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|Title:||Influence of secondary school students’ gender, academic achievement and chemistry self-concept on scientific creativity in chemistry education in Nairobi, Muranga, Kiambu and Kajiado counties|
|Authors:||Kamonjo, Florence Wanja|
|Abstract:||Education is the most critical ingredient in a country’s development process in the social, economic and political realms. Kenya in its vision 2030 hopes to be transformed into a newly- industrialised, middle-income country providing a high quality of life to all its citizens in a clean and secure environment by the year 2030.To realise this vision, the country needs to develop through its education system, manpower that is trained to think creatively. The role of Chemistry in the development of the scientific base of a country cannot be over emphasized and Kenya is no exception. Kenya’s secondary school chemistry, physics and biology syllabi recommend the acquisition of creative skills by students. Few studies have been carried out in Kenya with regard to scientific creativity in secondary schools. Studies in Physics and Biology have shown that the level of scientific creativity is low and is influenced by such factors as gender and knowledge. If creativity skills in science education amongst secondary school students remain low, it will be difficult for Kenya to become industrialised by the year 2030. It is not clear whether the low levels of scientific creativity found in Biology and Physics also apply to chemistry hence, there was need to determine the level of scientific creativity in chemistry and factors influencing it. Therefore, the purpose of this study was to examine whether learner’s chemistry self-concept, academic achievement, and gender influence the level of scientific creativity in secondary school chemistry. The study involved Ex Post Facto research with causal-comparative and correlational designs. The target population was secondary school students in Nairobi, Muranga, Kiambu and Kajiado counties in Kenya. The accessible population of the study was all Form Three students in National Secondary Schools in Nairobi and Kiambu Counties and all Form Three students in County Secondary Schools in Muranga and Kajiado Counties in Kenya. A sample of 16 schools (4 Boy’s and 4 Girl’s National schools and 4 Boy’s and 4 Girl’s District schools)} were involved in this study. National schools were selected through random sampling, while the county schools’ selection was through purposive random sampling. Participating Form Three streams (classes) in the schools were selected through stratified random sampling. A total of 672 students, (398 boys and 274 girls) were involved in the study. Data were collected using three instruments; the Chemistry Achievement Test (CAT), the Chemistry Scientific Creativity Test (CSCT) and Chemistry Self-Concept Questionnaire (CSCQ). The test items were piloted in two schools; a National and a County school in Nakuru County. Quantitative data from CAT and CSCT were analysed using Pearson Product Moment Correlation Coefficient and t-test. Tests of significance were done at 0.05 alpha level. Multiple regressions were also used. The findings of this study indicated that the level of scientific creativity in chemistry education is low. Scientific creativity level was found to be influenced positively by learners’ chemistry self-concept and academic achievement. The findings further indicate that the level of scientific creativity in chemistry was not gender dependent. The results of the study are likely to be helpful to secondary school chemistry teachers as they seek to enhance creativity in students. In addition, the results may be useful to chemistry curriculum developers in Kenya as they seek to enhance scientific creativity in chemistry education in secondary schools.|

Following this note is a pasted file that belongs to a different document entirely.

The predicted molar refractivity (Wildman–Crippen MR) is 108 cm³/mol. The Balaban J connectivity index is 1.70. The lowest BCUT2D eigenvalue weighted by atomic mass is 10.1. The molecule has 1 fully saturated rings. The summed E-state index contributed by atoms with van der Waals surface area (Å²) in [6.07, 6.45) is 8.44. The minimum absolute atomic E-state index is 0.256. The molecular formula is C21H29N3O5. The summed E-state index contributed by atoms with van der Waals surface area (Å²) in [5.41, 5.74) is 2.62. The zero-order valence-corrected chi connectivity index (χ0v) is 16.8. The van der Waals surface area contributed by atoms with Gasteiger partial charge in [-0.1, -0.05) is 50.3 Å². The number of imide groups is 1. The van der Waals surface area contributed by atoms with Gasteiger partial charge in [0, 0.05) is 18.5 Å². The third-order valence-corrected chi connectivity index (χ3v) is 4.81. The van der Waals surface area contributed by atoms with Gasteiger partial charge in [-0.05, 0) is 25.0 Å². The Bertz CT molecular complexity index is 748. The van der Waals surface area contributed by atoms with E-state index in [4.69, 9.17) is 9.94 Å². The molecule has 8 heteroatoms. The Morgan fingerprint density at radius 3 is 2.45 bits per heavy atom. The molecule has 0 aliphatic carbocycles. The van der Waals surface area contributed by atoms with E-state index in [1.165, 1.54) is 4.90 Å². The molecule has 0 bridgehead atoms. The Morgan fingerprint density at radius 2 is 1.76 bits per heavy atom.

|Appears in Collections:||Faculty of Education and Community Studies|
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